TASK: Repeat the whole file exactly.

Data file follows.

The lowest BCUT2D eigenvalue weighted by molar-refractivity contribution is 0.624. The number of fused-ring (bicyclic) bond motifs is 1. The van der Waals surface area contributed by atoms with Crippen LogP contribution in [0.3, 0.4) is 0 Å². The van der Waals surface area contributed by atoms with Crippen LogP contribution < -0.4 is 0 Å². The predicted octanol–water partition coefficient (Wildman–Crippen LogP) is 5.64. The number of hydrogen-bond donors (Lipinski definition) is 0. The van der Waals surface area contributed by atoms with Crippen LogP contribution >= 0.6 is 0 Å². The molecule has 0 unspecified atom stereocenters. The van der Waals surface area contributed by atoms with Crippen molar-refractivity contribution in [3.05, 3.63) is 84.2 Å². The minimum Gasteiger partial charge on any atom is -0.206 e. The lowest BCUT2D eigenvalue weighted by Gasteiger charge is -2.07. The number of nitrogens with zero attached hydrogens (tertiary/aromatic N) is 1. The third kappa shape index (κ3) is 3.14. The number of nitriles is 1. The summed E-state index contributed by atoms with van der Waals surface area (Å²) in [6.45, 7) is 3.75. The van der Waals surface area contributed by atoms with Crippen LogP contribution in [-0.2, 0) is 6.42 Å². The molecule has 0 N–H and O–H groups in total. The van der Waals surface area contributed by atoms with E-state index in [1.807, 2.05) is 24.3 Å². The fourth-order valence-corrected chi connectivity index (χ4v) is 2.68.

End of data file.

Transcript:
The lowest BCUT2D eigenvalue weighted by molar-refractivity contribution is 0.624. The number of fused-ring (bicyclic) bond motifs is 1. The van der Waals surface area contributed by atoms with Crippen LogP contribution in [0.3, 0.4) is 0 Å². The van der Waals surface area contributed by atoms with Crippen LogP contribution < -0.4 is 0 Å². The predicted octanol–water partition coefficient (Wildman–Crippen LogP) is 5.64. The number of hydrogen-bond donors (Lipinski definition) is 0. The van der Waals surface area contributed by atoms with Crippen LogP contribution >= 0.6 is 0 Å². The molecule has 0 unspecified atom stereocenters. The van der Waals surface area contributed by atoms with Crippen molar-refractivity contribution in [3.05, 3.63) is 84.2 Å². The minimum Gasteiger partial charge on any atom is -0.206 e. The lowest BCUT2D eigenvalue weighted by Gasteiger charge is -2.07. The number of nitrogens with zero attached hydrogens (tertiary/aromatic N) is 1. The third kappa shape index (κ3) is 3.14. The number of nitriles is 1. The summed E-state index contributed by atoms with van der Waals surface area (Å²) in [6.45, 7) is 3.75. The van der Waals surface area contributed by atoms with Crippen LogP contribution in [-0.2, 0) is 6.42 Å². The molecule has 0 N–H and O–H groups in total. The van der Waals surface area contributed by atoms with E-state index in [1.807, 2.05) is 24.3 Å². The fourth-order valence-corrected chi connectivity index (χ4v) is 2.68.